3. I’ve recently got into palettes again – 2 of the maybelline nudes palettes (the nudes, and the blushed nudes – great neutrals). This has got me into using brushes more, and boy I wish I had earlier the right brushes make a difference. I got the real techniques eye brush kit on special and it makes it so easy.

  4. Perfect timing! I have a make- up application lesson booked for this Saturday at Mecca Maxima, as it’s a reward for being a member of their loyalty program (let’s not focus on what that equates to in $ spent).
    I do have the Hourglass Ambient Lighting Edit highlighter powders and that eye palette appeals, however I get far more use from matt shadows.
    I think my Urban Decay Naked is probably my favourite. Have you seen the Gwen Stefani colab?

    1. Let’s not focus on the fact that I’ve got a makeup lesson available to me too on account of the $$ HAH. I haven’t seen that colab but my daughter has “acquired” my Urban Decay Naked palette!

  5. I love anything Hourglass but unfortunately the shadows in my Modernist palette all crumbled (insert very sad face – a present from Beckie). She replaced it with her favourite nude palette from Stila which I adore! x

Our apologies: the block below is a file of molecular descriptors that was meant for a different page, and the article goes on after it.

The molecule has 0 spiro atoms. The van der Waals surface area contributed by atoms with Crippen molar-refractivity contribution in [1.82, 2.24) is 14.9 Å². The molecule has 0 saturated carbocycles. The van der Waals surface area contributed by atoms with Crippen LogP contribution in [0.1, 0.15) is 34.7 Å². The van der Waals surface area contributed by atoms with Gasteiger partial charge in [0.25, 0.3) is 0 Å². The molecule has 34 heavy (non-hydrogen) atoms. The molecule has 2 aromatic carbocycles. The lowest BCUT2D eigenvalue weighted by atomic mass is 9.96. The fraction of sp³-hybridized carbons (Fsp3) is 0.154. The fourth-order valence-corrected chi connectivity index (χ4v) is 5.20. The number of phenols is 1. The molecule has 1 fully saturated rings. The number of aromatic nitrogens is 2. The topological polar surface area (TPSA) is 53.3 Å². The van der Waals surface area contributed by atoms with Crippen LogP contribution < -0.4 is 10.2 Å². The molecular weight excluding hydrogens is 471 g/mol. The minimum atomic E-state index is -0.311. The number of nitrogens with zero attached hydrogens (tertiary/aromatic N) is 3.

6. Thank you once again Nikki.. You must have read my mind I am sure. I have been on the hunt for another Brown/Nude/Matte Palette as I have used up my favourite two shades in the two I use ( Bobbi Brown Ultra Nude Palette and Youngblood Timeless Palette).. If I follow your tips above I may be able to use up some more colours in them now and maybe just get away with replacing the lighter shades I tend to favour all the time..Thanks again!

    1. I used to run the lighter colour across the whole lid and up to the brow – that’s what used mine up. Now I’m just using it as the highlighter on the brow line and in the corner. Still not perfect use but getting better!

      1. Hmmm, that’s what I do too. No wonder they run out quicker… derrr. I am in need of a whole eyeshadow chuck out and rebuy due to age. I love colours, so need more than the nudes I’m afraid. 🙂

  7. Thank you for the tips Nikki,I have a favourite Estée Lauder one but use my Smashbox one on nights out for a darker eye!
    I usually just highlight my lower lash line with the darker colour then the crease with the pinky nude colour and use the lightest cream colour under my brow socket it helps make my eyes look bigger.I must admit I have a few but I really need to invest in a makeup lesson Xx

Leave a Reply

Your email address will not be published. Required fields are marked *

This site uses Akismet to reduce spam. Learn how your comment data is processed.